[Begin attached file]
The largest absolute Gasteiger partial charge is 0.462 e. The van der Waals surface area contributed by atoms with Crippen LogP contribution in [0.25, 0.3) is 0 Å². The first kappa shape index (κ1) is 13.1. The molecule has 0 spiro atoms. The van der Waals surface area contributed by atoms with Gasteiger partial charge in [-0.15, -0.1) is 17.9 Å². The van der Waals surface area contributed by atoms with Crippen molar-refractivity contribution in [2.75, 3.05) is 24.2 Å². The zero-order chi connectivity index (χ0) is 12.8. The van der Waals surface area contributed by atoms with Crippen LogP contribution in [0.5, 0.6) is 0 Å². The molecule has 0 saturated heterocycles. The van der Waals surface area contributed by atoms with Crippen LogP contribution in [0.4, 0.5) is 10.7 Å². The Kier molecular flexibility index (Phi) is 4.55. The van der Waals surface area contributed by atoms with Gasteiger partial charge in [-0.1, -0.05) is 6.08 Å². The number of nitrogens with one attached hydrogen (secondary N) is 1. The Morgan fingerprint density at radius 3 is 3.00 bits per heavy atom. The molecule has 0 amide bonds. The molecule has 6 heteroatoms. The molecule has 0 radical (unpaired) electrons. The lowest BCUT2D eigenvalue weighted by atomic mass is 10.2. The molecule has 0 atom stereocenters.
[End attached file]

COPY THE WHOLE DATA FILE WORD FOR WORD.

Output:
The largest absolute Gasteiger partial charge is 0.462 e. The van der Waals surface area contributed by atoms with Crippen LogP contribution in [0.25, 0.3) is 0 Å². The first kappa shape index (κ1) is 13.1. The molecule has 0 spiro atoms. The van der Waals surface area contributed by atoms with Gasteiger partial charge in [-0.15, -0.1) is 17.9 Å². The van der Waals surface area contributed by atoms with Crippen molar-refractivity contribution in [2.75, 3.05) is 24.2 Å². The zero-order chi connectivity index (χ0) is 12.8. The van der Waals surface area contributed by atoms with Crippen LogP contribution in [0.5, 0.6) is 0 Å². The molecule has 0 saturated heterocycles. The van der Waals surface area contributed by atoms with Crippen LogP contribution in [0.4, 0.5) is 10.7 Å². The Kier molecular flexibility index (Phi) is 4.55. The van der Waals surface area contributed by atoms with Gasteiger partial charge in [-0.1, -0.05) is 6.08 Å². The number of nitrogens with one attached hydrogen (secondary N) is 1. The Morgan fingerprint density at radius 3 is 3.00 bits per heavy atom. The molecule has 0 amide bonds. The molecule has 6 heteroatoms. The molecule has 0 radical (unpaired) electrons. The lowest BCUT2D eigenvalue weighted by atomic mass is 10.2. The molecule has 0 atom stereocenters.